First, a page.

The Use of Phages for the Removal of Infectious Biofilms
I. W. Sutherland.
Biofilm formation occurs spontaneously on both inert and living systems and is an important bacterial survival strategy. In humans bioflms are responsible for many pathologies, most of them associated with the use of medical devices. A major problem of biofilms is their inherent tolerance to host defences and antibiotic therapies; there is therefore an urgent need to develop alternative ways to prevent and control biofilm-associated clinical infections. Several in vitro experiments have shown that phages are able to infect biofilm cells and that those phages inducing the production of depolymerases have an advantage since they can penetrate the inner layers of the biofilm by degrading components of the biofilm exopolymeric matrix. In practice clinically relevant biofilms and especially those associated with the use of medical devices can possibly be controlled for example by the topic application or the impregnation of the surface of the device with a phage solution. Another interesting approach has been the use of a phage encoding a phage polysaccharide lyase to treat Pseudomonas aeruginosa biofilms in cystic fibrosis patients by aerosol administration. All these strategies require prior identification of the phage and/or polysaccharide depolymerase capable of infecting the bacterial cells and degrading the polysaccharide within the biofilm, respectively. The biofilm organisms must therefore be isolated and screened against a bank of phages. This procedure is essential and raises important biotechnological challenges: the existence of a bank of phages well characterised (physiologically and genetically) whose efficacy in vivo has been tested and pharmacokinetics studied; the existence of economical and safe production protocols and purification methods (e.g. the presence of endotoxins in a phage preparation may compromise phage therapy). It is however important to consider the fact that the chances of getting a specific phage with a high lytic capability and preferential expressing a relevant exopolymer degrading enzyme is likely to be low. Genetically engineered phages can play an important role in this process. Phages can be genetically manipulated to alter their host range and to induce the production of depolymerases. It is therefore important to reinforce the application of synthetic biology to engineer phages able to efficiently degrade medical biofilms. It is also important to develop efficient methods of phage delivery and to study “in vivo” the phage performance against biofilms. It is still not clear how effective the biofilm can be in protecting the phages against the immune system. Efficient and economic phage production and purification protocols need also to be addressed before one can hope to use phage treatment to prevent or control infectious biofilms.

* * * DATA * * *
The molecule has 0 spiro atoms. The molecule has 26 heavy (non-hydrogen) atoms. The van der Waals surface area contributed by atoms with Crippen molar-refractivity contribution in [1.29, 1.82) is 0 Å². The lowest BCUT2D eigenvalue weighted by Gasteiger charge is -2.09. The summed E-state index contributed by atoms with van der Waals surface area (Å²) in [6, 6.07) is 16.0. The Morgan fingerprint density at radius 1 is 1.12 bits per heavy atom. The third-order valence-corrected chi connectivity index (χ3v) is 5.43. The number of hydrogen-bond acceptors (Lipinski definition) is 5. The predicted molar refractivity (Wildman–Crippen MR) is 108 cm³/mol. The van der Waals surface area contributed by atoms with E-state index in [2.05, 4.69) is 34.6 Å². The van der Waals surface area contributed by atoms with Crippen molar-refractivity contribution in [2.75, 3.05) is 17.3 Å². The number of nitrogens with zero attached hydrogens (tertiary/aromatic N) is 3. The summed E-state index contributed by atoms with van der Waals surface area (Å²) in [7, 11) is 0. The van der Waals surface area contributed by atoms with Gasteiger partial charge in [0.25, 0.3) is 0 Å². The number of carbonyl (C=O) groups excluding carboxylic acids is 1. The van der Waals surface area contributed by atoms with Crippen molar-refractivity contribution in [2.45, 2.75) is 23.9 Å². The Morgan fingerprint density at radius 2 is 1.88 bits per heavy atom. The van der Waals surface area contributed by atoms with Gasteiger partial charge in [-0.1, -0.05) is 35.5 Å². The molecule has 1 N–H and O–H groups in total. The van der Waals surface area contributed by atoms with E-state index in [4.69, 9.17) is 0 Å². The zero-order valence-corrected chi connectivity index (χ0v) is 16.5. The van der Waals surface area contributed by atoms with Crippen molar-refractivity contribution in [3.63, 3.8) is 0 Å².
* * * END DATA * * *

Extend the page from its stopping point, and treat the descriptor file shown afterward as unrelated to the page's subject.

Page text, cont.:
Keywords: Biofilms, Phages, antibiotic therapies, exopolymeric matrix, polysaccharide lyase, immune system
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